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Vince J. De Maille - Incarceration 101 Program

    Prisons in the United States are operated by both the federal and state governments as incarceration is a concurrent power under the Constitution of the United States. Imprisonment is one of the main forms of punishment for the commission of felony offenses in the United States. Less serious offenders, including those convicted of misdemeanor offenses, may be sentenced to a short term in a local jail or with alternative forms of sanctions such as community corrections (halfway house), probation, and/or restitution. In the United States, prisons are operated at various levels of security, ranging from minimum-security prisons that mainly house non-violent offenders to Supermax facilities that house well-known criminals and terrorists.

    The United States has among the highest incarceration rates in the world. More people are behind bars in the United States than any other country. As of 2006, a record 7 million people were behind bars, on probation or on parole. Of the total, 2.2 million were incarcerated. The People's Republic of China ranks second with 1.5 million. The United States has 5% of the world's population and 25% of the world's incarcerated population.

    Prisoners reside in different facilities that vary by security level, especially in security measures, administration of inmates, type of housing, and weapons and tactics used by corrections officers. The federal government's Bureau of Prisons uses a numbered scale from one to six to represent the security level. Level six is the most secure, while level one is the least.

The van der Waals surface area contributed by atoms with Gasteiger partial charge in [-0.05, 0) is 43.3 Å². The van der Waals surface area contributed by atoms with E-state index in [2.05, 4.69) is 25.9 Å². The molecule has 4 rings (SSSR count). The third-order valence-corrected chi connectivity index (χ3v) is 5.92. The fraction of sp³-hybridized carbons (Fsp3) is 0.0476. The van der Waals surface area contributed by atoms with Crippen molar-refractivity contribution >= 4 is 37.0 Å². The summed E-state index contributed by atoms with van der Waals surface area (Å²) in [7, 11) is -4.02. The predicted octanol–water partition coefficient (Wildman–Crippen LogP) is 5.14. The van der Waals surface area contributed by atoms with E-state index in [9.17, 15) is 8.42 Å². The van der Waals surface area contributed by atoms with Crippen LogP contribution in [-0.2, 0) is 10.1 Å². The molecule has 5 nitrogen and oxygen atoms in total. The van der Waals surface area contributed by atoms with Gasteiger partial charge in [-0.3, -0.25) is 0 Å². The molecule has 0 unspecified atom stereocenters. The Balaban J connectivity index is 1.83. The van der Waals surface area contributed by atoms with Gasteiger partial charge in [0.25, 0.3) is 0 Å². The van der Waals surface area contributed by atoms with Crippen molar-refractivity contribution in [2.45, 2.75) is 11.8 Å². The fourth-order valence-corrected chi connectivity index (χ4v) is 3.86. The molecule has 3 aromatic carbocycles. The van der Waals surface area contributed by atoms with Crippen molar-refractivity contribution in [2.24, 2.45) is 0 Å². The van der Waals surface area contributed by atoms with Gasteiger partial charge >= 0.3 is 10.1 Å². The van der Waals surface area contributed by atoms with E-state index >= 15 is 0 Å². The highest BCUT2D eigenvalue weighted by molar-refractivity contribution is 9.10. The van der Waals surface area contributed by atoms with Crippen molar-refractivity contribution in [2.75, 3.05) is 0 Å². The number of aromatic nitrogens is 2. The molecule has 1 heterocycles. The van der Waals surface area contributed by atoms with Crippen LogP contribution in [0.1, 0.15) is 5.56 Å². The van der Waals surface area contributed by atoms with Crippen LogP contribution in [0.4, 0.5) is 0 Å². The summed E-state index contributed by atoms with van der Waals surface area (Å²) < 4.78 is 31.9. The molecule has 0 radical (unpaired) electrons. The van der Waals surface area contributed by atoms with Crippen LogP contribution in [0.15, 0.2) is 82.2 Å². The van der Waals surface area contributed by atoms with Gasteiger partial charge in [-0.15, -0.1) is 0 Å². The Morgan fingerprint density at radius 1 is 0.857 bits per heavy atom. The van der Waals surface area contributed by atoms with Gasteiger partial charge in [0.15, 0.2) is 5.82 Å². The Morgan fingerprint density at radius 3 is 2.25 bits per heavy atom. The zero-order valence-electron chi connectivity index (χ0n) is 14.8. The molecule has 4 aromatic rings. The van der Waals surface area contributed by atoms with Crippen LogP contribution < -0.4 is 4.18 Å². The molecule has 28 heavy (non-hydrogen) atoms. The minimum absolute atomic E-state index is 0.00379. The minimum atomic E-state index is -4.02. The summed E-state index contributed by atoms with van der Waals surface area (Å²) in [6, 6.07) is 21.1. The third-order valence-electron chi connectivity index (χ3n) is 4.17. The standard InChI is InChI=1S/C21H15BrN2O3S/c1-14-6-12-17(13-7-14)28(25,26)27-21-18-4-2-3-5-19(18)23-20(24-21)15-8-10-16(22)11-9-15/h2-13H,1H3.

State prison systems operate similar systems. California, for example, classifies its facilities from Reception Center through Levels I through IV (minimum to maximum security) to specialized high security units (all considered Level IV) including Security Housing Unit (SHU)—California's version of supermax—and related units.

    As a general rule, county jails, detention centers, and reception centers, where new commitments are first held either while awaiting trial or before being transferred to "mainline" institutions to serve out their sentences, operate at a relatively high level of security, usually close security or higher.

Minimum & medium Security:

    Prisoners that fall into the medium security group may sleep in dormitories on bunk beds with lockers to store their possessions. They may have communal showers, toilets and sinks. Dormitories are locked at night with one or more correctional officers supervising. There is less supervision over the internal movements of prisoners. The perimeter is generally double fenced and regularly patrolled.